Our ordinary shares are listed on The Nasdaq Global Select Market under the ticker symbol “FTAI”. As of February 22, 2024, there were approximately 14 record holders of our ordinary shares. This figure does not reflect the beneficial ownership of shares held in nominee name.
Although we currently intend to continue to pay regular quarterly dividends to holders of our ordinary shares, we may change our dividend policy at any time and no assurances can be given that any future dividends will be paid or, if paid, as to the amounts or timing. The declaration and payment of dividends to holders of our ordinary shares will be at the discretion of our board of directors in accordance with applicable law after taking into account various factors, including actual results of operations, liquidity and financial condition, net cash provided by operating activities, restrictions imposed by applicable law, our taxable income, our operating expenses and other factors our board of directors deem relevant. In addition, our existing indebtedness does, and our future indebtedness may, limit our ability to pay dividends on our ordinary and preferred shares.
On February 22, 2024, our Board of Directors declared a cash dividend on our ordinary shares of $0.30 per share for the quarter ended December 31, 2023, payable on March 20, 2024 to the holders of record on March 8, 2024.
Nonqualified Stock Option and Incentive Award Plan
In 2015, in connection with our IPO, we established a Nonqualified Stock Option and Incentive Award Plan (“Incentive Plan”) referred to then as the Fortress Transportation and Infrastructure Investors LLC Nonqualified Stock Option and Incentive Award Plan, which provides for the ability to award equity compensation awards in the form of stock options, stock appreciation rights, restricted stock, and performance awards to eligible employees, consultants, directors, and other individuals who provide services to us, each as determined by the Compensation Committee of the Board of Directors. On November 10, 2022, in connection with the Merger, the Incentive Plan was assumed by FTAI Aviation Ltd. and renamed the FTAI Aviation Ltd. Nonqualified Stock Option and Incentive Award Plan, and on February 23, 2023, the Incentive Plan was amended to provide for the ability to award equity compensation awards in the form of restricted stock units in addition to the other forms of award described above. As of December 31, 2023, the Incentive Plan provides for the issuance of up to 29.8 million shares.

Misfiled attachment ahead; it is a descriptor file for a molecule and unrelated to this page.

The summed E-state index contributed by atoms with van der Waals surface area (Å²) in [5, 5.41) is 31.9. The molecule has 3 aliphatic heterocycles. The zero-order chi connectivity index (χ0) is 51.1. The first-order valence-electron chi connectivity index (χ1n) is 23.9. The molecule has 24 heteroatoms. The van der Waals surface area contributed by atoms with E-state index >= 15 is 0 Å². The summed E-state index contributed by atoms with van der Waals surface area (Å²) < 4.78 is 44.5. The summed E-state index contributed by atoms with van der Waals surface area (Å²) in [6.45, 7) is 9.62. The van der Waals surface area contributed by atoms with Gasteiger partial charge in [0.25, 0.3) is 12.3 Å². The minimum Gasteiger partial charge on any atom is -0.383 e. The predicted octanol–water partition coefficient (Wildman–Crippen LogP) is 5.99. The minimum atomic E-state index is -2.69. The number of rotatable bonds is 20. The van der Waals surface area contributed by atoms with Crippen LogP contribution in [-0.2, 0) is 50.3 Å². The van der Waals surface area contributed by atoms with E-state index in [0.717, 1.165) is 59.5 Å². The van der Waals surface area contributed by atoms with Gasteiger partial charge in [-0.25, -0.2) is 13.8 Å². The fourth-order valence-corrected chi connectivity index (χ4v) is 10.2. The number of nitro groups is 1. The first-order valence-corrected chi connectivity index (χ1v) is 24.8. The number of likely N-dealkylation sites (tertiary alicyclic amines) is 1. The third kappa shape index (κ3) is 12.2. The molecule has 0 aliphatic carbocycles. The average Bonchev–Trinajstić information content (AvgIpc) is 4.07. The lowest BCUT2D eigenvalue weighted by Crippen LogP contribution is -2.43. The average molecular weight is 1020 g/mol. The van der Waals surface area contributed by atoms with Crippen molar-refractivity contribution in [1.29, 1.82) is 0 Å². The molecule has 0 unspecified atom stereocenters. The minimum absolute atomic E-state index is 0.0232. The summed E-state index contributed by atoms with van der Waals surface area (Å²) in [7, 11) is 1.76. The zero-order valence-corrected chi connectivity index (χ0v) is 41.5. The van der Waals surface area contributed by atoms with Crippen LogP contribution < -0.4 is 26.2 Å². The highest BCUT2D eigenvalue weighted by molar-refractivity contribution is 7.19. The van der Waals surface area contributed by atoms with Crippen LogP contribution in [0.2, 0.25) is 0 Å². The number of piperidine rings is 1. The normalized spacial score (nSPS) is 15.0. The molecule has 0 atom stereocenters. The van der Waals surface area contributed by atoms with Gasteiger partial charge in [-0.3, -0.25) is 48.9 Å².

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Performance Graph
The following graph compares the cumulative total return for our ordinary shares (share price change plus reinvested dividends) with the comparable return of three indices: S&P Mid Cap 400, Russell 2000, and Dow Jones US Transportation Services. The graph assumes an investment of $100 in our ordinary shares and in each of the indices on December 31, 2018, and that all dividends were reinvested. The past performance of our shares is not an indication of future performance.